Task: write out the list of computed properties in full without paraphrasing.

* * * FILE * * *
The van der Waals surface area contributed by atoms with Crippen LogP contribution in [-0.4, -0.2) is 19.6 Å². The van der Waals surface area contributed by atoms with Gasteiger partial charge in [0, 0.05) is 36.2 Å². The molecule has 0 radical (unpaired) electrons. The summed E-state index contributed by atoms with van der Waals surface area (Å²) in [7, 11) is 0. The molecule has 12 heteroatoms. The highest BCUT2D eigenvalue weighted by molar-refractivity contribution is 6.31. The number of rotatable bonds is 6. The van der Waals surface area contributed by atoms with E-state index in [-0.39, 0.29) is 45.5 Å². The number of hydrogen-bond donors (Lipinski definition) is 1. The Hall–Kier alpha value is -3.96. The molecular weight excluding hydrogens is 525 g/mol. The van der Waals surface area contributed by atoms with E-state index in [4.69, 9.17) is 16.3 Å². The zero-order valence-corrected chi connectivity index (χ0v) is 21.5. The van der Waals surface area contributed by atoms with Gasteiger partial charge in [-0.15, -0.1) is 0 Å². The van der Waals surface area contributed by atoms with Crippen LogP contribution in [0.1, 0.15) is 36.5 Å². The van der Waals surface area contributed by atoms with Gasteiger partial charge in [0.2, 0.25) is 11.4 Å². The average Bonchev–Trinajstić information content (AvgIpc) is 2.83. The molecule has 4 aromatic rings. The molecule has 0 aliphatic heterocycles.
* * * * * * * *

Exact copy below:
The van der Waals surface area contributed by atoms with Crippen LogP contribution in [-0.4, -0.2) is 19.6 Å². The van der Waals surface area contributed by atoms with Gasteiger partial charge in [0, 0.05) is 36.2 Å². The molecule has 0 radical (unpaired) electrons. The summed E-state index contributed by atoms with van der Waals surface area (Å²) in [7, 11) is 0. The molecule has 12 heteroatoms. The highest BCUT2D eigenvalue weighted by molar-refractivity contribution is 6.31. The number of rotatable bonds is 6. The van der Waals surface area contributed by atoms with E-state index in [-0.39, 0.29) is 45.5 Å². The number of hydrogen-bond donors (Lipinski definition) is 1. The Hall–Kier alpha value is -3.96. The molecular weight excluding hydrogens is 525 g/mol. The van der Waals surface area contributed by atoms with E-state index in [4.69, 9.17) is 16.3 Å². The zero-order valence-corrected chi connectivity index (χ0v) is 21.5. The van der Waals surface area contributed by atoms with Gasteiger partial charge in [-0.15, -0.1) is 0 Å². The van der Waals surface area contributed by atoms with Crippen LogP contribution in [0.1, 0.15) is 36.5 Å². The van der Waals surface area contributed by atoms with Gasteiger partial charge in [0.2, 0.25) is 11.4 Å². The average Bonchev–Trinajstić information content (AvgIpc) is 2.83. The molecule has 4 aromatic rings. The molecule has 0 aliphatic heterocycles.